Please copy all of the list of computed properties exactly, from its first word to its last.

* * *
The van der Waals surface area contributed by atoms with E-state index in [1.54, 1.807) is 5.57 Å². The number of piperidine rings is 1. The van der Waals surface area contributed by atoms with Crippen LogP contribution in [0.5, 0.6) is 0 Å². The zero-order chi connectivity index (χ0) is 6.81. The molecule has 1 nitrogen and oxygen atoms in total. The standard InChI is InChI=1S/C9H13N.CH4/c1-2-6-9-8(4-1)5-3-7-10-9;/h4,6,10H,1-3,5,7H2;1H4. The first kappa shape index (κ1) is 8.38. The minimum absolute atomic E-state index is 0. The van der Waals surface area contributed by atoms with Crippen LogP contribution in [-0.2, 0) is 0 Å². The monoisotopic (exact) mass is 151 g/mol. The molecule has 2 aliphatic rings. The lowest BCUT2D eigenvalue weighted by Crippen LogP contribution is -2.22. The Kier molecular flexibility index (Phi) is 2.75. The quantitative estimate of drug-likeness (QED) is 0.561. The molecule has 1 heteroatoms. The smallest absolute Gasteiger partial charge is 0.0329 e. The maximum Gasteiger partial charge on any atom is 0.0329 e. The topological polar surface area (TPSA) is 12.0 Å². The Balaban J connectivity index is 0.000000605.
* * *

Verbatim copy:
The van der Waals surface area contributed by atoms with E-state index in [1.54, 1.807) is 5.57 Å². The number of piperidine rings is 1. The van der Waals surface area contributed by atoms with Crippen LogP contribution in [0.5, 0.6) is 0 Å². The zero-order chi connectivity index (χ0) is 6.81. The molecule has 1 nitrogen and oxygen atoms in total. The standard InChI is InChI=1S/C9H13N.CH4/c1-2-6-9-8(4-1)5-3-7-10-9;/h4,6,10H,1-3,5,7H2;1H4. The first kappa shape index (κ1) is 8.38. The minimum absolute atomic E-state index is 0. The van der Waals surface area contributed by atoms with Crippen LogP contribution in [-0.2, 0) is 0 Å². The monoisotopic (exact) mass is 151 g/mol. The molecule has 2 aliphatic rings. The lowest BCUT2D eigenvalue weighted by Crippen LogP contribution is -2.22. The Kier molecular flexibility index (Phi) is 2.75. The quantitative estimate of drug-likeness (QED) is 0.561. The molecule has 1 heteroatoms. The smallest absolute Gasteiger partial charge is 0.0329 e. The maximum Gasteiger partial charge on any atom is 0.0329 e. The topological polar surface area (TPSA) is 12.0 Å². The Balaban J connectivity index is 0.000000605.